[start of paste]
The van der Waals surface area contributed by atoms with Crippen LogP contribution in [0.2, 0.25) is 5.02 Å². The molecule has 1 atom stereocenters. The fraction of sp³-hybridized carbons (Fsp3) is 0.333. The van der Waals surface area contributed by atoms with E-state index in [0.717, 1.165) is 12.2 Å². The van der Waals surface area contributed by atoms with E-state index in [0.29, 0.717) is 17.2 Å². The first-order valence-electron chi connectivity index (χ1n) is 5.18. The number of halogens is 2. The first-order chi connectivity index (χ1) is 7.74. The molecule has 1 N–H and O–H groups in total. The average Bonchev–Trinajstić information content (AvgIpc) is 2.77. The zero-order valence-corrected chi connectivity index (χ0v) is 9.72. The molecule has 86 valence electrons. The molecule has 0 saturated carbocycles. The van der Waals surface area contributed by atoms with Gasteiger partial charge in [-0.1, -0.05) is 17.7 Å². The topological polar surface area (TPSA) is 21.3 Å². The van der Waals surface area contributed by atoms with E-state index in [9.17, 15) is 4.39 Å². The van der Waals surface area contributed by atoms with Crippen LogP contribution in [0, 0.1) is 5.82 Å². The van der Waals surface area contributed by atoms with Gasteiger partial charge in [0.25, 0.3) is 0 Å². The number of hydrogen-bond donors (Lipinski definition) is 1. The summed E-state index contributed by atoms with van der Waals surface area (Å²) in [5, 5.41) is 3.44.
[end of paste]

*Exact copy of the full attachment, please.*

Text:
The van der Waals surface area contributed by atoms with Crippen LogP contribution in [0.2, 0.25) is 5.02 Å². The molecule has 1 atom stereocenters. The fraction of sp³-hybridized carbons (Fsp3) is 0.333. The van der Waals surface area contributed by atoms with E-state index in [0.717, 1.165) is 12.2 Å². The van der Waals surface area contributed by atoms with E-state index in [0.29, 0.717) is 17.2 Å². The first-order valence-electron chi connectivity index (χ1n) is 5.18. The number of halogens is 2. The first-order chi connectivity index (χ1) is 7.74. The molecule has 1 N–H and O–H groups in total. The average Bonchev–Trinajstić information content (AvgIpc) is 2.77. The zero-order valence-corrected chi connectivity index (χ0v) is 9.72. The molecule has 86 valence electrons. The molecule has 0 saturated carbocycles. The van der Waals surface area contributed by atoms with Gasteiger partial charge in [-0.1, -0.05) is 17.7 Å². The topological polar surface area (TPSA) is 21.3 Å². The van der Waals surface area contributed by atoms with E-state index in [9.17, 15) is 4.39 Å². The van der Waals surface area contributed by atoms with Crippen LogP contribution in [0, 0.1) is 5.82 Å². The van der Waals surface area contributed by atoms with Gasteiger partial charge in [0.25, 0.3) is 0 Å². The number of hydrogen-bond donors (Lipinski definition) is 1. The summed E-state index contributed by atoms with van der Waals surface area (Å²) in [5, 5.41) is 3.44.